Irwin Abraham, M.D. & 

Chronic Injury Medicine


Prolotherapy is the injection of a growth-stimulating dextrose/glucose, the body’s own natural substance, into the body’s tissues to create new natural tissues. We inject into tendons, ligaments, some muscles, and joints. The most common substance used in Prolotherapy is dextrose, the same sugar that is in the blood. We use dextrose mixed with a local anesthetic and sterile water. This safe substance is introduced with a local anesthetic into the areas of injury.

It takes time for traditional Prolotherapy injection to work in the body. First, the solution injected will send a signal for cells to come to the site of injections. Then these cells mature and divide to become the tissue-creating cells needed to grow new fibers. This process takes about 6 weeks for most people to experience a good result. Some areas, such as the shoulder or the elbow, take longer, and some areas, like the wrist, improve more quickly.

Dr. Abraham uses prolotherapy for these areas:

  • The back of the head
  • The jaw joint-known as the TMJ
  • The cervical spine & joints
  • The thoracic (upper back) spine and ribs
  • The lumbar (lower back) spine
  • Hips, buttocks, sacrum, and tailbone
  • Shoulders and collarbone
  • Elbows, Wrists, hands, and fingers
  • Knees and kneecaps
  • Legs, ankles, feet, and toes

Timeline of injection, recovery, and improvement:

  • Day 1: Day of Prolotherapy injection.
  • Day 1: After injection expect soreness and perhaps pain.
  • Day 2: Decreasing soreness or pain.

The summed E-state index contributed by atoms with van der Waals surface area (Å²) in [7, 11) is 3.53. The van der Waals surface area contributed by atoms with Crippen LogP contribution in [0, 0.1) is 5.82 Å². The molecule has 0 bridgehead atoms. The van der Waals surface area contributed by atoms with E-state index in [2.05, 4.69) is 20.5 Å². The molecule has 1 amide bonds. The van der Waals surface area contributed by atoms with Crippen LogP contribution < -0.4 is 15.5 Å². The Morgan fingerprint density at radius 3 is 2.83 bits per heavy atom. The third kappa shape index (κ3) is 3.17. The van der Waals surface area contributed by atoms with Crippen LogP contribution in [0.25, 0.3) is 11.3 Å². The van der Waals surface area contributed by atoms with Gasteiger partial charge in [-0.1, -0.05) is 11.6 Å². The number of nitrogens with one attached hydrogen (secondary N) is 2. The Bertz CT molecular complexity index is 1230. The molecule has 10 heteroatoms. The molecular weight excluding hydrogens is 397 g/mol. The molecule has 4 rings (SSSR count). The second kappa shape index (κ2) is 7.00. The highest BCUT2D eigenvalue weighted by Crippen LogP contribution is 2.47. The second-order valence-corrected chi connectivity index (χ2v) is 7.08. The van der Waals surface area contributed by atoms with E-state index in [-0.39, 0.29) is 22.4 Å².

• Day 3: Further decease of soreness.
  • Days 3-7: Usually all soreness is gone and mild improvement is felt.
  • Weeks 2-3: Usually the same as the original level of discomfort before the Prolotherapy.
  • Weeks 3-4: More discomfort as part of the healing process, possibly more than the original level of discomfort. Often patients experience little to no increase in pain, but some patients experience much pain.
  • Weeks 5-6: Expect gradual improvement.
  • Weeks 7-8: Expect improvement week by week.
  • Months 2-3: If you fail to keep improving, then another set of Prolotherapy is needed. The patient may benefit by the use of a stronger solution for the second and possibly later sets.

Neural Prolotherapy

In recent years, Dr. Abraham and other physicians have been utilizing a process called either neural prolotherapy or as it has become more commonly known, PSI, for perineural subcutaneous injection. This is a process which relies on the same principles of the deeper injections associated with prolotherapy, but instead primarily targets the nerves near the surface of the skin.

Neural prolotherapy is a very new type of prolotherapy. The rationale is that that chronic pain will switch on the activities of certain nerves. These specific nerves are in every bundle of nerves traveling under the skin throughout the body. These switched-on nerves, known technically as “C” fibers, will then transmit messages of pain for months to years. We can turn off the pain message by injecting a small amount of a dilute sugar (glucose) solution into the nerves in the skin over an injury. Dr. Abraham has utilized this therapy for 3 years now and neural prolotherapy has gained quite a prominent place in his practice.

The relevant nerves for treatment are found by gently patting on the skin. Neural prolotherapy uses 5% concentration of glucose injected to the near vicinity of the nerves. The glucose literally turns off the pain message of the C fiber, and this can work very quickly. Most often the patient notices that she or he feels better as soon as the injections are completed.